The country’s newly formed governing body promises to settle the alarmingly enormous debt and revamp the country’s economic stability.
On August 16, the streets of Zambia were lit after the declaration of Hakainde Hichilema as the seventh president of the republic consequent to five failed tries. The merriment echoed for the African leader because he steered the nation swiftly drowning in economic turbulence.
Popular among youth voters for his focus on social media engagement, more than half of the seven million registered voters for the recent elections were under the age of 35. On matters of equality, the president has selected a cabinet encompassing all Zambia‘s ten provinces while appointing their first female Speaker, Nelly Mutti. Moreover, Hakainde replaced top military commanders and police bosses to usher a more credible security force in a response to the regional cases of police brutality during his first week in office. Adding that bail should be on affordable terms.
However, the celebrations hastily transitioned after the president zeroed in on claims of inheriting an “empty treasury” due to high levels of corruption.
“When you look at the payroll, you will find many who are not working, but are still there,” Hakainde said. He continued to claim that the debt levels are more massive than they initially thought with no constant figure.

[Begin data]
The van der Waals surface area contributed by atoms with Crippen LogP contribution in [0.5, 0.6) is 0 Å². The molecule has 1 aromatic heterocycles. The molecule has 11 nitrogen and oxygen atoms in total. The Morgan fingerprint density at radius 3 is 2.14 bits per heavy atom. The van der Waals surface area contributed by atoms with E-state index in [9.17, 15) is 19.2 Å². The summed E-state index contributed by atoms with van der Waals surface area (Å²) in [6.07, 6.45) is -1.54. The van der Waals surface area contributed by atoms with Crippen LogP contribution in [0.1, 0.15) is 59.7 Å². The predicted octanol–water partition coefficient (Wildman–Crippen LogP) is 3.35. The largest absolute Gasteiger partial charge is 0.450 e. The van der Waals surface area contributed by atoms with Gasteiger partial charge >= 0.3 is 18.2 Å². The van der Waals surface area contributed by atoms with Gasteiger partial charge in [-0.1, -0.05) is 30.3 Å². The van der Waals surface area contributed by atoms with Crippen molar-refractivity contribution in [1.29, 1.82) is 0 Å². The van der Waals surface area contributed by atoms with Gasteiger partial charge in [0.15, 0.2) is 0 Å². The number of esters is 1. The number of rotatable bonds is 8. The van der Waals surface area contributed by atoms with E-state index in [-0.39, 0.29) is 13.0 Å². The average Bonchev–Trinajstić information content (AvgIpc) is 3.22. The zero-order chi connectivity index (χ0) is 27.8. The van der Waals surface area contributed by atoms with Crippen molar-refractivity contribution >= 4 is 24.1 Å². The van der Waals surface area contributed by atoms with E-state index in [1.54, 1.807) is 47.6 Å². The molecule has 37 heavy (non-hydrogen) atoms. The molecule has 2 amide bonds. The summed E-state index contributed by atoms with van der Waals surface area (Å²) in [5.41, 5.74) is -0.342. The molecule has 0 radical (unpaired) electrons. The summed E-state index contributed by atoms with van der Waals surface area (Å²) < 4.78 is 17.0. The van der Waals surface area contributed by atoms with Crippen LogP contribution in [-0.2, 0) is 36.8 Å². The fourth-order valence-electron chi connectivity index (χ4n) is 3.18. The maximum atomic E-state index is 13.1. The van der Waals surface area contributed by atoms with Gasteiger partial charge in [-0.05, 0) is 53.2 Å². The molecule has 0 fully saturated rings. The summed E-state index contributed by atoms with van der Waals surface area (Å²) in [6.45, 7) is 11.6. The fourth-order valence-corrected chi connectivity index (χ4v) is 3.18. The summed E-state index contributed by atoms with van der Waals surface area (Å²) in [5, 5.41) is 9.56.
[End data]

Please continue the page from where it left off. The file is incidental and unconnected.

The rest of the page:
Over the years, the Zambian economy has relied on Chinese settlement and large investments to suffice as debt collateral. An issue that has led them to be the first SubSaharan nation to default on a $42.5 million payment on a $1 billion 2024 Eurobond.
Of Zambia’s external debt, some $3 billion is in Eurobonds and $3.5 billion is bilateral debt. Another $2.1 billion is owed to multilateral lending agencies and $2.9 billion is commercial bank debt. In that, a quarter of the total is held by either China or Chinese entities via deals shrouded in secrecy clauses. These claims have been authenticated by the 2020 default—an oddity, as Zambia is the second-largest copper producer in Africa.
That said, the president has reassured his public that “[w]e will arrive at an amicable and mutually beneficial solution to our debt,” tweeted the president. As his first selection upon election, he set a precedent by establishing economist and former International Monetary Fund (IMF) adviser Musokotwane Situmbeko as the Minister of Finance in an attempt to show “the economy of the country comes first.”
This all begs the question—how is Zambia theoretically rich but practically poor
Chinese invasion or investment?
Zambia has been one of the regions greatly affected by the Chinese influx, or what some local papers refer to as economic colonization. Yet, some do not see the big deal. On the contrary, they believe China could be going out of its way to help.
“China is not taking anything away from Zambia, it has helped us more than the Western world,” affirmed Deputy Media Director for the Patriotic Front opposition party Amos Chanda in support of the investment projects. “It has invested its own money in our mining, communication, and Infrastructure.”